Right Now | in the dna cave
To the trained interpreter, the human genome is a record of the human past. Ancient environments leave their imprint through natural selection; meanwhile, patterns of genetic similarity among different individuals hint at aspects of their shared history, ranging from family relationships to mass migrations that happened thousands of years ago.
With the advent of powerful new sequencing technology, genomes past and present are shedding new light on early human history. “Genetics tells you about the movements and relationships of people,” says David Reich, professor of genetics at Harvard Medical School. “These were dark spots, black spots, unknowns for a lot of archaeology.”
The past that has come to light is more complex than researchers had suspected. In 2010, as part of the effort to sequence the Neanderthal genome, Reich and colleagues came to a surprising conclusion: sometime in the distant past, not long after moving out of Africa, modern humans interbred with Neanderthals. In fact, pieces of Neanderthal DNA live on today, in people of European and East Asian heritage.
In a paper published in Nature this January, Reich’s lab identified the lingering traces of this genetic mixture by comparing the genome of a Neanderthal with those of about 1,000 present-day humans. “In each person, you have a personal map that shows where the little bits of Neanderthal ancestry are,” Reich explains. “Each person’s map is quite different…You might have Neanderthal ancestry at your beta-globin gene, and I might not, or vice versa.”
In Europeans and East Asians, these pieces summed to an average of about 2 percent of the genome. But the areas of Neanderthal ancestry were not randomly distributed; in some regions of the genome, in fact, nearly two-thirds of Eurasians showed Neanderthal descent. Natural selection seems to have favored the associated genes, which disproportionately affect skin and hair, and Reich’s team hypothesize that they helped modern humans adapt to their new, non-African environments.
Other details about the interbreeding have surfaced as well. Nothing in the archaeological record so far suggests when or where humans and Neanderthals met, but using genetic evidence, Reich estimates that their last encounters occurred 47,000 to 65,000 years ago. Likewise, he and colleagues found that humans today are most closely related to a Neanderthal individual whose remains were found in the Caucasus Mountains, even though Neanderthals were known to have lived primarily in Europe.
Nevertheless, many aspects of the interbreeding remain in the dark. “We don’t really know how many matings there were,” says Reich. “We don’t know if it was Neanderthal males and modern human females, or the reverse, or equal numbers of both.” Nor is it clear why the interbreeding occurred—whether it was consensual, or influenced by factors like warfare or a need for mates at a time when modern humans were likely outnumbered.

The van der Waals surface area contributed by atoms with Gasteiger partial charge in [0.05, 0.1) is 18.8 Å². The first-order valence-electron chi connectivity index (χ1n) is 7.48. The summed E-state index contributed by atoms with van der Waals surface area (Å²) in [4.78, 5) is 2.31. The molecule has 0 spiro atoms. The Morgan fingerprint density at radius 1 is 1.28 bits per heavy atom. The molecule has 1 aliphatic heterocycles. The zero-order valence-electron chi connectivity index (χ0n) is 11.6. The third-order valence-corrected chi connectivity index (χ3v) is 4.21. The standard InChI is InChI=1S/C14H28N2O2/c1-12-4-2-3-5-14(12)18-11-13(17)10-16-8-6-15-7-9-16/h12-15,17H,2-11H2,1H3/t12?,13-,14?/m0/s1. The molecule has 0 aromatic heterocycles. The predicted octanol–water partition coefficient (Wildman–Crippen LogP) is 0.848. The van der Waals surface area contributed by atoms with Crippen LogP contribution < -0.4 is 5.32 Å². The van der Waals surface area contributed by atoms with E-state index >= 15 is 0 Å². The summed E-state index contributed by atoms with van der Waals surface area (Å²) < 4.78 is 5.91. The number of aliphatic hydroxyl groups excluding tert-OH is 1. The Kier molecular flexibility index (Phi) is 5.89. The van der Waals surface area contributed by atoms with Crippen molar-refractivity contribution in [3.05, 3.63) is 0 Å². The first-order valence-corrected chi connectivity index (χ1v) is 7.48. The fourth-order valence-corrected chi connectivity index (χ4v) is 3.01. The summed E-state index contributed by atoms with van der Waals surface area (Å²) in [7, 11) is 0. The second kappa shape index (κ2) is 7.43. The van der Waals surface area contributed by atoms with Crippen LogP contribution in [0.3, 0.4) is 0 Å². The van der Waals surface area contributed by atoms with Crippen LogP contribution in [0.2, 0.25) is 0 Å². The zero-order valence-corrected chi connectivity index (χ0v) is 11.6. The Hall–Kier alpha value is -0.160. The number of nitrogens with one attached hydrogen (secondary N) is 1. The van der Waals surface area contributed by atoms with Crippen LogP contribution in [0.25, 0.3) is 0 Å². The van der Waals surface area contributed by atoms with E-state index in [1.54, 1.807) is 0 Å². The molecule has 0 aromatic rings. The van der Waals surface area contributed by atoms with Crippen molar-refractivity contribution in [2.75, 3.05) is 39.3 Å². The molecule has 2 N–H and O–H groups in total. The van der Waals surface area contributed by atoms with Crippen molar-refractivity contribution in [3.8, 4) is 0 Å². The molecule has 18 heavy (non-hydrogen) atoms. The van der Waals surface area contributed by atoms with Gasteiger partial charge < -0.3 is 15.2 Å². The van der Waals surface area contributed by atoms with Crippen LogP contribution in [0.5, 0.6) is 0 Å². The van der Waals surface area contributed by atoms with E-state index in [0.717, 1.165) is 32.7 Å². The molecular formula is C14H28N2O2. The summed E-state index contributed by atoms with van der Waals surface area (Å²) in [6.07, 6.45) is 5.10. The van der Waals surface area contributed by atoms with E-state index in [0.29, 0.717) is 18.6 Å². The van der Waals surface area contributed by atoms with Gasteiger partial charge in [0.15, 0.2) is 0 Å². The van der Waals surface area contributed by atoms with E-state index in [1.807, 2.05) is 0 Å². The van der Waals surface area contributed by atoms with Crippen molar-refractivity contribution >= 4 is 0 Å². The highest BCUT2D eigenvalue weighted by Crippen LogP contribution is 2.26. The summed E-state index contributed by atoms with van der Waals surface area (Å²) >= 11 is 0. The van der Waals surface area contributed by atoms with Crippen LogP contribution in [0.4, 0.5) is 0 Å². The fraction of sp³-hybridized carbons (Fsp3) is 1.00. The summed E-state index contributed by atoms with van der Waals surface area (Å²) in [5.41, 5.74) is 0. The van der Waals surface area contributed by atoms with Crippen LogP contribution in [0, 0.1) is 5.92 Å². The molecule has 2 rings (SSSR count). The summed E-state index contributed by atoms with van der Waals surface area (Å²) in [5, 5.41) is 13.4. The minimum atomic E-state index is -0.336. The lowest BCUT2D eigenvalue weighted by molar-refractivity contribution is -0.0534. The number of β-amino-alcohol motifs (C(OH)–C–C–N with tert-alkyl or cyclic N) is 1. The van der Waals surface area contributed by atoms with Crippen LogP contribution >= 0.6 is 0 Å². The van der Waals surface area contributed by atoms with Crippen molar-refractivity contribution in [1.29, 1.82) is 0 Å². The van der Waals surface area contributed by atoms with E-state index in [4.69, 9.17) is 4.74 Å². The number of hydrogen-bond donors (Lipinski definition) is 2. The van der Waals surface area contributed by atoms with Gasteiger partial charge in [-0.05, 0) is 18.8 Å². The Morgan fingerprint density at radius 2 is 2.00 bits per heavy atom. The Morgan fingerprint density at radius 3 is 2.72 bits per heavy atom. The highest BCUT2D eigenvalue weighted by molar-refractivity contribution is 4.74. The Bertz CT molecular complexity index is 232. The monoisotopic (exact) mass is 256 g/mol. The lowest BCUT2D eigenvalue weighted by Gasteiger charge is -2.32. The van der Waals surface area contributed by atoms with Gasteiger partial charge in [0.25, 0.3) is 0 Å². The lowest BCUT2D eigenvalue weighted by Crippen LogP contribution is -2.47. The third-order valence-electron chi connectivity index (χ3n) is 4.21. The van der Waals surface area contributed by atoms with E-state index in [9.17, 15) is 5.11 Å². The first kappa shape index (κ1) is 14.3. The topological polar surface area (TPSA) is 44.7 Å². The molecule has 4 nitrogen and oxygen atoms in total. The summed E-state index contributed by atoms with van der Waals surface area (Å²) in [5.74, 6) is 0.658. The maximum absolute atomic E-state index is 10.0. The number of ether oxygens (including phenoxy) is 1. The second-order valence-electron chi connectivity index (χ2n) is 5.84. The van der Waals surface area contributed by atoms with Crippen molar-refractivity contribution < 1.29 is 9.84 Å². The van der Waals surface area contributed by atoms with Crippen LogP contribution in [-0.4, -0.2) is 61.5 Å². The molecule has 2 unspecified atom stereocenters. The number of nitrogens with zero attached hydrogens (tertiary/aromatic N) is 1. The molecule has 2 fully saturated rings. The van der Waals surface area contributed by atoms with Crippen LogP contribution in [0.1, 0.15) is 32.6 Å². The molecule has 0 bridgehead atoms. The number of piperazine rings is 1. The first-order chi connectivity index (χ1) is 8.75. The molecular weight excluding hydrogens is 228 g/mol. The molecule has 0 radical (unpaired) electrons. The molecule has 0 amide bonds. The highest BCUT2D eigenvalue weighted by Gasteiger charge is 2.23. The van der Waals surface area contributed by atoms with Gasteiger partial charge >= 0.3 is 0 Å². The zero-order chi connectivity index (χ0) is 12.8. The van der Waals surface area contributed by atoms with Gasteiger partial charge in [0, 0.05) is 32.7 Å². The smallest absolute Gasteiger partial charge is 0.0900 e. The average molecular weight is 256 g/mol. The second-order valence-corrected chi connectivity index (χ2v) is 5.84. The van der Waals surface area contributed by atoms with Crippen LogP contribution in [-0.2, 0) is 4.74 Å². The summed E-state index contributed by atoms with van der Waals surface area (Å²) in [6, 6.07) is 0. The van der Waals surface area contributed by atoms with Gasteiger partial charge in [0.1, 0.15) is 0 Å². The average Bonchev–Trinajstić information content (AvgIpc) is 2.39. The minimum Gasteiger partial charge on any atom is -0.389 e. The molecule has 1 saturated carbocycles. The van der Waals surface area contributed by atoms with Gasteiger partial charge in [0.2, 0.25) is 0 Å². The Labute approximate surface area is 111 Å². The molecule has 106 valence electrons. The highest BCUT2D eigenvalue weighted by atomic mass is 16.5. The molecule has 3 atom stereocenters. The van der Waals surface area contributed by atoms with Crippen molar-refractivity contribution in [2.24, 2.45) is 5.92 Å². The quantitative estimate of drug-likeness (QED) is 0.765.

The evidence does show, he says, that “when modern humans and Neanderthals met and mixed, they were already at the edge of biological incompatibility.” The recent study located genomic “deserts” where Neanderthal DNA was rare, suggesting that natural selection may have purged Neanderthal gene variants harmful for humans. On the X chromosome (the sex chromosome that is shared by males and females) in particular, Neanderthal DNA was one-fifth as common as elsewhere—a well-established sign of the barriers to hybridization that develop as two species diverge. Even so, the similarities necessary for genetic mixture to have occurred remained: “Neanderthals and modern humans are closer to each other than might have been thought before,” Reich emphasizes. “They met, they interbred…they produced offspring, and those offspring were raised by one or both parents and contributed to the modern human gene pool.”
More broadly, Reich has found that species boundaries among early hominid groups were by no means fixed boundaries. In 2010, the genome sequencing of an ancient finger bone from a Siberian cave identified an entirely new hominid group, distinct from both humans and Neanderthals, which Reich and collaborators named the Denisovans. The Denisovans, too, once interbred with the forebears of modern humans—Polynesians and Aboriginal Australians show evidence of Denisovan ancestry—and Reich’s team now suspects that Neanderthals interbred with Denisovans as well. More genome sequences, both ancient and modern, are needed to understand all the hypothesized admixtures, but the familiar human evolutionary tree already seems more tangled than previously thought.
Genetic evidence has its limits. It is difficult or impossible, Reich says, to detect migrations of closely related people using genomic techniques. For instance, the powerful techniques that identified pieces of Neanderthal DNA have not been used successfully to detect a genomic signature from the barbarian invasion of Rome, despite its occurring much nearer the present—though Reich thinks that more careful study, combined with additional samples of ancient DNA, may shed light on this and other events in human history. “Genomics tells you something that’s quite complementary to archaeology,” says Reich. “It’s another very rich source of information about the past.”